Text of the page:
• Did your cat consume something he shouldn’t have, like plants, medications, antifreeze, spoiled food, dangerous human food (such as chocolate or onions), or a dead animal?
  • Has your cat’s diet changed suddenly?
  • When did the vomiting begin?
  • Is your cat allowed outside?
  • Does your cat take any medications?
  • Is your cat having diarrhea, too?
  • Is your cat eating? If not, when was the last time he ate?
  • When does the vomiting occur? (After eating? Only in the morning? After using the litter box?)
  • Is your cat drinking or peeing a lot?

 

cat vomiting

Make a note of what you notice about the quality of your cat’s vomit, too. Color can sometimes direct your vet to the problem. Yellow vomit can be a sign of liver disease (but can also be a sign that your cat has eaten something yellow!). Undigested food in the vomit can point to food intolerances, allergies, irritation in the upper gastrointestinal tract, or an obstruction.

 

Chronic causes of vomiting in cats

 

Just because your cat vomits all the time, doesn’t mean it’s “normal.” If your cat is throwing up regularly, you need to find out why. Here are some possible reasons why your cat may be throwing up on a chronic basis:

 

Stress

Researchers conducting a study on feline interstitial cystitis (FIC), one of the most frustrating chronic diseases in cats, accidentally stumbled onto this revealing cause for chronic vomiting. (Spoiler alert: it has nothing to do with FIC.)
 
This study included 20 cats suffering from FIC who were given up by owners who had planned to euthanize them, and a dozen healthy cats. FIC causes pain in the bladder and an urgent and frequent need to pee. Cats with FIC vomit frequently, pee and poop outside of their litter box, and often refuse to eat.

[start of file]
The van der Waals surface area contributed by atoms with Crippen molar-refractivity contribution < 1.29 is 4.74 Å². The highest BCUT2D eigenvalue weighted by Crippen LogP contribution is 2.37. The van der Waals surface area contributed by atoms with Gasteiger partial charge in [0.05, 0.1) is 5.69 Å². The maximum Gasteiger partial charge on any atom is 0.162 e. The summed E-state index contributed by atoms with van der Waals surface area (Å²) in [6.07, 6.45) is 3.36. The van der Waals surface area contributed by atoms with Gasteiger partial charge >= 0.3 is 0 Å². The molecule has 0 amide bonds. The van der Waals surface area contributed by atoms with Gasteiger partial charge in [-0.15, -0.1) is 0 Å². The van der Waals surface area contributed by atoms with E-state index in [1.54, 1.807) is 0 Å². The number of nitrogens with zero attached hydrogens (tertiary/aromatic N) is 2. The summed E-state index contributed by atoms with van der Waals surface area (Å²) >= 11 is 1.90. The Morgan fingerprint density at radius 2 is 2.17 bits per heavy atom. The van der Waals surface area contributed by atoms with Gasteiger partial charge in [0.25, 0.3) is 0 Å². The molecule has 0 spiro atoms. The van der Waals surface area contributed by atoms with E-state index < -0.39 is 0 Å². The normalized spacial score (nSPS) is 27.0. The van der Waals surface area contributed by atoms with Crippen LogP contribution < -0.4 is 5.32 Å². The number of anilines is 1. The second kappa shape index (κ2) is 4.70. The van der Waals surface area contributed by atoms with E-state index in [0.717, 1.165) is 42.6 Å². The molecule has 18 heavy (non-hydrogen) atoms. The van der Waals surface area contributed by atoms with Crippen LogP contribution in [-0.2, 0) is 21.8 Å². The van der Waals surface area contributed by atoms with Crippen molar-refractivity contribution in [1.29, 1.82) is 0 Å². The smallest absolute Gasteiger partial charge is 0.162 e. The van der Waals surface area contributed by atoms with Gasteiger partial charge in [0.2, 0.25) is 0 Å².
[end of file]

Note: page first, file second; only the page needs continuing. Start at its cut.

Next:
Judi Stella, a doctoral candidate in veterinary preventative medicine at the time, was the caretaker of this colony of cats. She spent months setting up a very routinized feeding, play, and cleaning schedule based on research about how to reduce stress in cats.
cat owner consults vet about cat 
Suddenly, the sick cats started to look better. Their coats were shinier, their eyes were clearer, and the cats stopped vomiting and missing their litter box. She kept this routine up for 77 weeks.
 
But sometimes Stella went on vacation and the cats had a different caretaker. Whenever she went away, or if the cats’ routine was disrupted in any way, all the cats – both sick and healthy – started vomiting again and peeing and pooping outside their litter boxes.
 
In fact, the healthy cats vomited as often as the sick cats, and the number of vomiting incidents tripled whenever the cats’ routine was changed in any way.
cat and orange ball toy 
What did Stella do that helped keep vomiting to a minimum?
 
 
The study was never meant to uncover a common cause of chronic vomiting, but it did just that. Professor Buffington said, “Vomiting hairballs is not normal. We think that stress changes the motility in their stomach and that leads to vomiting.”[4]
 
Motility, by the way, refers to the way the muscles of the digestive system contract. In other words, stress can cause changes in the way food moves through a cat's digestive system. Stress alone can cause chronic vomiting.
 

Inflammatory Bowel Disease

Another possible cause of vomiting in cats is chronic inflammation of the small intestine due to Inflammatory Bowel Disease (IBD) or lymphoma.
 
IBD is an autoimmune disease that causes inflammation of the gastrointestinal system. The root cause of IBD is an overactive immune system.
 
Lymphoma is a kind of cancer that affects white blood cells called lymphocytes. It is the most common cancer in older cats (eight to 12 years old). Lymphoma primarily affects the digestive tract.